The earth is constantly evolving due to geological processes like erosion, weathering, and plate tectonics. Though these processes are natural, they threaten to disrupt the lives of people living in high-activity zones, such as those by the sea; near land fissures; or within the boundaries of an active volcanic site.
Land displacement – landslides in particular – occur on nearly every continent on earth. Because they’re so common, it’s important that geologists and surveyors work together to monitor the risks they pose, as well as collect important data on the way land is constantly changing.
Why is land displacement monitoring important?
Typically, monitoring is required to determine the magnitude, extent, and style of landslide movement – this information can be used to enhance ongoing studies and provide valuable data on individual land displacement sites.
Data collected from the monitoring of landslides can be crucial in informing emergency risk assessments, especially during periods of adverse weather. Information on direction of movement and erosion rate is supremely useful in design projects, as well as in the planning of remedial or mitigation works.
What types of land displacement are there?
Different types of land can be either more or less prone to specific types of land displacement. In the UK, rotational landslides (also known as rotational slips) are common due to the geological nature and climate, especially across the midsection of England.
A common analogy used to describe how a translational landslide occurs is the process by which sand is poured from the back of a tipper truck – as the angle of the sand slope steepens, gravity forces the top layer of material to slide towards the ground. In the same way, over-saturated ground can become too heavy for the base material beneath it, meaning it succumbs to gravity and the slope fails.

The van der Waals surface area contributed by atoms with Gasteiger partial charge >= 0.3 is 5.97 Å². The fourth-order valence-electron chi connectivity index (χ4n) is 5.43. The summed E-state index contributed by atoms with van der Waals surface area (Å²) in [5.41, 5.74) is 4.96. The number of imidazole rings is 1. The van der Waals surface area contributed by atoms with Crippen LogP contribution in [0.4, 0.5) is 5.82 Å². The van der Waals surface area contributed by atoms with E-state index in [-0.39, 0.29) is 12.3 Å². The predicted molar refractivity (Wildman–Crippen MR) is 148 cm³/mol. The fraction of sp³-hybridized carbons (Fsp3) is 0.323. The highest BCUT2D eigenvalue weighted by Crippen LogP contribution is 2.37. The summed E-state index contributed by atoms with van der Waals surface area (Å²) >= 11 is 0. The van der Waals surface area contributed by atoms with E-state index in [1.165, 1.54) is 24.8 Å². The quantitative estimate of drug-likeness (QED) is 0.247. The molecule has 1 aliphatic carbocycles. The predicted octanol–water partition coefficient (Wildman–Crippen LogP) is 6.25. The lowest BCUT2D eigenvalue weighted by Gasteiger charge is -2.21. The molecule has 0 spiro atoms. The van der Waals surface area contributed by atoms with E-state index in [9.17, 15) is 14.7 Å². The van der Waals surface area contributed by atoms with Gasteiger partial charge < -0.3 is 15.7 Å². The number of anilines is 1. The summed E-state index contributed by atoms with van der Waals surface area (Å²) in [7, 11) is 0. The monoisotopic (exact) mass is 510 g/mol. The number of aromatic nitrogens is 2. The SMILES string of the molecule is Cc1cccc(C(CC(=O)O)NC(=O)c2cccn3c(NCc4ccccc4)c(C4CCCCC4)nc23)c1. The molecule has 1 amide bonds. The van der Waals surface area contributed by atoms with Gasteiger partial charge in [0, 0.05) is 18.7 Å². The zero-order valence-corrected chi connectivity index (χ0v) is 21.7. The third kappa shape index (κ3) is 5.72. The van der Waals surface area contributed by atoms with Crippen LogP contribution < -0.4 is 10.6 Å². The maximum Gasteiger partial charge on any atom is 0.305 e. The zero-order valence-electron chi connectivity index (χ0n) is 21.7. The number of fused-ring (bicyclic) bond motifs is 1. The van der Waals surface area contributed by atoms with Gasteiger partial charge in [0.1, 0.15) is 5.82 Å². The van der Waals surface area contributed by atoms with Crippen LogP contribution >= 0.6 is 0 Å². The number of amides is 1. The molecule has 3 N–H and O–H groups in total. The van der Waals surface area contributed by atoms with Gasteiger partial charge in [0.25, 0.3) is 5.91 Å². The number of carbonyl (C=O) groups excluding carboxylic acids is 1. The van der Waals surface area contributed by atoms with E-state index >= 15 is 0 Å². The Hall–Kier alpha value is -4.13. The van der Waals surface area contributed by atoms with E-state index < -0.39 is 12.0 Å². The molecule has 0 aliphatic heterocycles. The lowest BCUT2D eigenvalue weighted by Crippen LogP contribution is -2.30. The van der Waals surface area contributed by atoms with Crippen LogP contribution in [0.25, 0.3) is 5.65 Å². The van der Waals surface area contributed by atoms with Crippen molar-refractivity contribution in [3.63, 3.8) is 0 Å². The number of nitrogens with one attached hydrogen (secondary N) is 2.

In areas where a maritime climate prevails such as Wales, flows can occur. This type of landslide happens when surface material becomes so saturated that it begins to behave like a liquid and breaks away from the base layer.
Conversely, a topple will occur when material at the bottom of a slope is eroded so drastically that the material above it becomes top-heavy and breaks away. This type of erosion is commonly found along cliffs, where waves erode base material, causing eventual collapse.
How do surveyors monitor land displacement?
For many years, there was no way to measure the impact of a landslide. Even though the relationship between heavy rainfall and increased risk of landslide was known as early as the 1700s, there was no effective monitoring methodology in use at the time.
These days, geologists and surveyors work together to monitor the behaviour of various land displacement occurrences using modern technology and remote data capture systems.
Depending on the intended survey outcome, the technology chosen to monitor a landslide will differ. If the intended outcome is simply to identify a landslide site, surveyors can aggregate satellite data from a previous point in time using a Geographic Information System (GIS).
This type of data retrieval is accurate and reliable – satellites are constantly monitoring the earth from all angles, meaning that determining a landslide site is as easy as playing spot the difference. In recent years, satellite data capture has advanced to the point that it can detect movement down to centimetre level resolutions.
How do surveyors use remote and automated monitoring technology?
In areas prone to landslides or heavy rainfall, a surveyor will install soil and hydrological monitoring instrumentation, communications equipment, and solar power. Typically, the data-collection system will be designed to collect data in real-time, as well as deliver that data to an off-site system where it can be viewed and analysed.
Depending on the sensor being used, the system should read and record data every few minutes or second.
Monitoring remotely using sharply calibrated instruments provides surveyors with better data on how rainfall causes landslides, for example. This data can also be used to work out how water moves down a hillside prior to a landslide, which helps surveyors and geological scientists predict when one might occur.
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Interested in land displacement monitoring or risk assessments? Get in touch with Landform Surveys today.